Residents taking part in a training course to organize a local community group in Phnom Penh’s threatened Boeng Kak lake area have accused a village chief of threatening them for participating.
About 70 residents of Boeng Kak’s Village Number 6, which is earmarked for eviction, were taking part in the meeting Tuesday morning when village chief Chan Soriya turned up shouting in protest and taking photographs, said Chuon Ly, 40, the owner of the house where the meeting was held.
“The village chief asked me and the villagers, ‘why did you arrange the course and meeting without asking permission from me? If you do it again, you will face the law,’” Chuon Ly said.
Hang Malai, a participant in the meeting, said about 30 residents left after the village chief showed up.
“Some villagers left for home because they were afraid,” Hang Malai said, adding that she had attended the community group meeting only out of curiosity.
Communities around Boeng Kak lake have been told they must vacate the area, which is the focus of a massive project that involves a private firm filling the lake with sand to create land for residential and commercial development.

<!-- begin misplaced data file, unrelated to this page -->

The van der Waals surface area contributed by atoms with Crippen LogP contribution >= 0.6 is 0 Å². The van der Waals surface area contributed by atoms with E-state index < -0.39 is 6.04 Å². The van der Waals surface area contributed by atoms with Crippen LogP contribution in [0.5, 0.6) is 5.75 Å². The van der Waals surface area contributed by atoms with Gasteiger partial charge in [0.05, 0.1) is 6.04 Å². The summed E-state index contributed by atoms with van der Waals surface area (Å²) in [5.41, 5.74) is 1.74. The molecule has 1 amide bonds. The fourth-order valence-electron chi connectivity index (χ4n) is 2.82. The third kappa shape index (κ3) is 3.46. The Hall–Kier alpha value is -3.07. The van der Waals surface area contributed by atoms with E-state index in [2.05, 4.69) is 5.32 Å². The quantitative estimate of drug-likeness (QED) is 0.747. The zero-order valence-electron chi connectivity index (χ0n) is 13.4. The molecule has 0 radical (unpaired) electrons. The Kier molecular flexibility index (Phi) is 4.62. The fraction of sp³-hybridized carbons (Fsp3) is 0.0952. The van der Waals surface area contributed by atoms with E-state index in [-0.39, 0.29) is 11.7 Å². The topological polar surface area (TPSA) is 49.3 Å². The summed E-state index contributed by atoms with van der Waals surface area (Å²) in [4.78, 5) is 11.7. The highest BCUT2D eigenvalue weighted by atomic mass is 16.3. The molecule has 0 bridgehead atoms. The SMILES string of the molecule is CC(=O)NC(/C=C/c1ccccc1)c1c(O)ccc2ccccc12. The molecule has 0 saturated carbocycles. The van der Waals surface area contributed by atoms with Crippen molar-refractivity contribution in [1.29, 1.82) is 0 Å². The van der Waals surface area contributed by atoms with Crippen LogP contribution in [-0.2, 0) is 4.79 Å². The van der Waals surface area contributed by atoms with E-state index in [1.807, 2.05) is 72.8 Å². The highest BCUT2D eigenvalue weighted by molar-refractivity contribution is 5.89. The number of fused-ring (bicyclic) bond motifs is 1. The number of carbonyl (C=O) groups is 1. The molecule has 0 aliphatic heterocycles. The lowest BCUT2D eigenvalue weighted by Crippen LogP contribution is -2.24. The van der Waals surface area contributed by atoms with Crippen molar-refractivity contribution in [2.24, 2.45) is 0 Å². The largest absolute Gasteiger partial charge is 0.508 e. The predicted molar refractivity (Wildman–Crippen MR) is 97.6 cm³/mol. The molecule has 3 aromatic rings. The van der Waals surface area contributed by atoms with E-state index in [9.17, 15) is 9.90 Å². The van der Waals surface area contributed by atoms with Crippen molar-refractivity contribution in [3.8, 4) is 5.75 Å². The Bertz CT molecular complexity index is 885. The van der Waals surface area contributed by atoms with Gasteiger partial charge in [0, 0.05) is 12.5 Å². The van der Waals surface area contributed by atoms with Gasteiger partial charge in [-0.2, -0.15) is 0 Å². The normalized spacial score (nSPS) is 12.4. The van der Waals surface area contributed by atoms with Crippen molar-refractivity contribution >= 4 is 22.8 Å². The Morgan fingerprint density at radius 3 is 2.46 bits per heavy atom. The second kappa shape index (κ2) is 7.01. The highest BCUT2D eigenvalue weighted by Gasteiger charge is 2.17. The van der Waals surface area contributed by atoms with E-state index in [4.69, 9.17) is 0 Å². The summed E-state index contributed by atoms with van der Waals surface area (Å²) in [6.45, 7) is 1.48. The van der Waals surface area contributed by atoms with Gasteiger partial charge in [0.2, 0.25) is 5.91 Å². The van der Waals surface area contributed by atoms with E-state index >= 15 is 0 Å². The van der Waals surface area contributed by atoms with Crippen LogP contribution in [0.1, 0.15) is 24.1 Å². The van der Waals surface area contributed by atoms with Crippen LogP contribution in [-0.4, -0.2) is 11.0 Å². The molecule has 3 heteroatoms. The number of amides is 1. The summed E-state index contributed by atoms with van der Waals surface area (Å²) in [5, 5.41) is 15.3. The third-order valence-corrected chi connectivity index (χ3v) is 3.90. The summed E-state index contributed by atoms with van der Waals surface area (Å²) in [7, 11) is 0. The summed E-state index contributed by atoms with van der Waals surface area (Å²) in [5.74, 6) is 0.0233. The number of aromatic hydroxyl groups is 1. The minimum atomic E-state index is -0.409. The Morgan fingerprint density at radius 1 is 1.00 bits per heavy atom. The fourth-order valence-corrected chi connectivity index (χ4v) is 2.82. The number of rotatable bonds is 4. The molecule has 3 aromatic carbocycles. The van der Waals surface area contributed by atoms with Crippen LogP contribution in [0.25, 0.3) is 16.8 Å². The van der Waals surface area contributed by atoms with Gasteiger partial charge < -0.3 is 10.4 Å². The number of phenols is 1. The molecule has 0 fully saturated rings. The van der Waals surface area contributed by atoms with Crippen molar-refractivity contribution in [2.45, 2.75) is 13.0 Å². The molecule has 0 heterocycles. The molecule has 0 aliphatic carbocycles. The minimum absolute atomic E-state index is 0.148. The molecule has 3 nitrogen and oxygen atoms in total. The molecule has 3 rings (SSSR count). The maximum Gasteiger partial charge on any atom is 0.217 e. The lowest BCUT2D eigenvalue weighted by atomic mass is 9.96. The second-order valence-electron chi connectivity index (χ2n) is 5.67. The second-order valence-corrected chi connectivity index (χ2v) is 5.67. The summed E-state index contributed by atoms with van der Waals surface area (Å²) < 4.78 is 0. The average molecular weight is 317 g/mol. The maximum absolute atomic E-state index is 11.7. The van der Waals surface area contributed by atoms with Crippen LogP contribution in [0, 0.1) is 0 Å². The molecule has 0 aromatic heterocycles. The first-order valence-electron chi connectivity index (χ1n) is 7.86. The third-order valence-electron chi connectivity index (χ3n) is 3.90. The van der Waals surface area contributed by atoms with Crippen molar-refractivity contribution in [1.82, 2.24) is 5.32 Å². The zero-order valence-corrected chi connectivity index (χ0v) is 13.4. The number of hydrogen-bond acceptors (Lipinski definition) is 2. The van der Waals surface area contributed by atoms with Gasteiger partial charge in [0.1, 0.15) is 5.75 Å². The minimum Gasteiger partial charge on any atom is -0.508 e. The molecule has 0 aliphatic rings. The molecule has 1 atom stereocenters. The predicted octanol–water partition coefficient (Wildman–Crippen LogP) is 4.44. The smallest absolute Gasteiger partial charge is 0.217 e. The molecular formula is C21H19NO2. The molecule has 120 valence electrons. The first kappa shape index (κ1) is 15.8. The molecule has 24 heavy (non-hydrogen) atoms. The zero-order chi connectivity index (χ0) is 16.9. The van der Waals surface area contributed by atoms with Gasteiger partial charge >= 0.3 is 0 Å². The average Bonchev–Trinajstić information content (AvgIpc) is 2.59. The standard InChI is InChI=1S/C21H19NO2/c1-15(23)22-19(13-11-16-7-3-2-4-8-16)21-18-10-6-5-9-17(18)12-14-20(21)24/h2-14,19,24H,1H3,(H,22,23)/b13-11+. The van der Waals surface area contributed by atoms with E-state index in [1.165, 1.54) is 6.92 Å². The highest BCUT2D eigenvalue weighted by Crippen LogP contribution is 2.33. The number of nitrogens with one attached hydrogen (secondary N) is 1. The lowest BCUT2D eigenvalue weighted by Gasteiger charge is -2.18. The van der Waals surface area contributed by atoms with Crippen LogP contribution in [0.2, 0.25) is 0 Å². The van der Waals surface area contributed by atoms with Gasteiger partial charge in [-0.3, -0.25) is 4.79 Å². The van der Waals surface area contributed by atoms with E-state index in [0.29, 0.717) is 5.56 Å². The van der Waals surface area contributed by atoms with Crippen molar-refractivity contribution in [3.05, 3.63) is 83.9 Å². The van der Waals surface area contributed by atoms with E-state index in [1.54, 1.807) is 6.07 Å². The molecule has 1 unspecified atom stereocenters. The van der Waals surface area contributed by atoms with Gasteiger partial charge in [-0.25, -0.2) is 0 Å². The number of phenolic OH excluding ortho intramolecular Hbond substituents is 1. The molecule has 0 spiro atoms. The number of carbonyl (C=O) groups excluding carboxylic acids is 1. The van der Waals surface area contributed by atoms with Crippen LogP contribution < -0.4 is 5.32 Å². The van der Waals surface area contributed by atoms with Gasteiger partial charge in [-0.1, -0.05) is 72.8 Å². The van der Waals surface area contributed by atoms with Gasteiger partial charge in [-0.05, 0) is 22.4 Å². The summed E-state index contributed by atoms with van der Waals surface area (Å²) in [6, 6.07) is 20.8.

Chan Soryia denied threatening the participants, adding that he had simply told them to ask permission for such a gathering.
“They should ask me for permission because they live under my control,” he said.
The village chief also said he had taken photographs of the participants to report on the event to the commune’s chief.
Bun Rachana, an official with the Human Rights Task Force, which organized the meeting to teach people about their rights, said the village chief was out of line: “I think he threatened us, which is against Constitutional law.”